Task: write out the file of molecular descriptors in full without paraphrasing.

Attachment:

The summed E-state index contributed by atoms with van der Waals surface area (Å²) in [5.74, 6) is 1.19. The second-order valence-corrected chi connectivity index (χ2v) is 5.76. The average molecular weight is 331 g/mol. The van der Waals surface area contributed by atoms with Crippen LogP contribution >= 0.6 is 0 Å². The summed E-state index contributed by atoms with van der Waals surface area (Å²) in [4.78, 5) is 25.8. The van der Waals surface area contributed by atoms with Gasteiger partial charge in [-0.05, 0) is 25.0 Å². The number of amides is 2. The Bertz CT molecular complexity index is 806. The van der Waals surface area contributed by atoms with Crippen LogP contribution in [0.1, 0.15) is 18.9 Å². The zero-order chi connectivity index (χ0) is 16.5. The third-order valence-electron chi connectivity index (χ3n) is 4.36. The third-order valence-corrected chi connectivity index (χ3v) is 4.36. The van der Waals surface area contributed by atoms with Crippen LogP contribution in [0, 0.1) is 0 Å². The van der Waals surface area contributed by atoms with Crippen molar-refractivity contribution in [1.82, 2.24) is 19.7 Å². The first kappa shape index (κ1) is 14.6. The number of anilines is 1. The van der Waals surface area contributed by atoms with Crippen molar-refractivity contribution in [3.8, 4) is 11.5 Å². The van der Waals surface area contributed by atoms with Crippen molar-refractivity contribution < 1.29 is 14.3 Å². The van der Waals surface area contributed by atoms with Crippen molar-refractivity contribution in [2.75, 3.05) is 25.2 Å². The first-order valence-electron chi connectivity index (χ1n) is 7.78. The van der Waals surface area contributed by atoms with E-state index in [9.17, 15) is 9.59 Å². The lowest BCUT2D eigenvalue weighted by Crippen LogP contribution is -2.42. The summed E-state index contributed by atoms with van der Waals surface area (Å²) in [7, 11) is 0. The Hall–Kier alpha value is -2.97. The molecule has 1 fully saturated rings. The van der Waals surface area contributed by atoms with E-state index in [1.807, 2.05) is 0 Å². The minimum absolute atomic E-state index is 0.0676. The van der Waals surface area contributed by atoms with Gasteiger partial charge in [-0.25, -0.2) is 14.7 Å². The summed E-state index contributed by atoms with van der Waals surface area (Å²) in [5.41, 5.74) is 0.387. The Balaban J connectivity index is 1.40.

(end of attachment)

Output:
The summed E-state index contributed by atoms with van der Waals surface area (Å²) in [5.74, 6) is 1.19. The second-order valence-corrected chi connectivity index (χ2v) is 5.76. The average molecular weight is 331 g/mol. The van der Waals surface area contributed by atoms with Crippen LogP contribution >= 0.6 is 0 Å². The summed E-state index contributed by atoms with van der Waals surface area (Å²) in [4.78, 5) is 25.8. The van der Waals surface area contributed by atoms with Gasteiger partial charge in [-0.05, 0) is 25.0 Å². The number of amides is 2. The Bertz CT molecular complexity index is 806. The van der Waals surface area contributed by atoms with Crippen LogP contribution in [0.1, 0.15) is 18.9 Å². The zero-order chi connectivity index (χ0) is 16.5. The third-order valence-electron chi connectivity index (χ3n) is 4.36. The third-order valence-corrected chi connectivity index (χ3v) is 4.36. The van der Waals surface area contributed by atoms with Crippen LogP contribution in [0, 0.1) is 0 Å². The van der Waals surface area contributed by atoms with Crippen molar-refractivity contribution in [1.82, 2.24) is 19.7 Å². The first kappa shape index (κ1) is 14.6. The number of anilines is 1. The van der Waals surface area contributed by atoms with Crippen molar-refractivity contribution in [3.8, 4) is 11.5 Å². The van der Waals surface area contributed by atoms with Crippen molar-refractivity contribution < 1.29 is 14.3 Å². The van der Waals surface area contributed by atoms with Crippen molar-refractivity contribution in [2.75, 3.05) is 25.2 Å². The first-order valence-electron chi connectivity index (χ1n) is 7.78. The van der Waals surface area contributed by atoms with E-state index in [9.17, 15) is 9.59 Å². The lowest BCUT2D eigenvalue weighted by Crippen LogP contribution is -2.42. The summed E-state index contributed by atoms with van der Waals surface area (Å²) in [7, 11) is 0. The Hall–Kier alpha value is -2.97. The molecule has 1 fully saturated rings. The van der Waals surface area contributed by atoms with E-state index in [1.807, 2.05) is 0 Å². The minimum absolute atomic E-state index is 0.0676. The van der Waals surface area contributed by atoms with Gasteiger partial charge in [-0.25, -0.2) is 14.7 Å². The summed E-state index contributed by atoms with van der Waals surface area (Å²) in [5.41, 5.74) is 0.387. The Balaban J connectivity index is 1.40.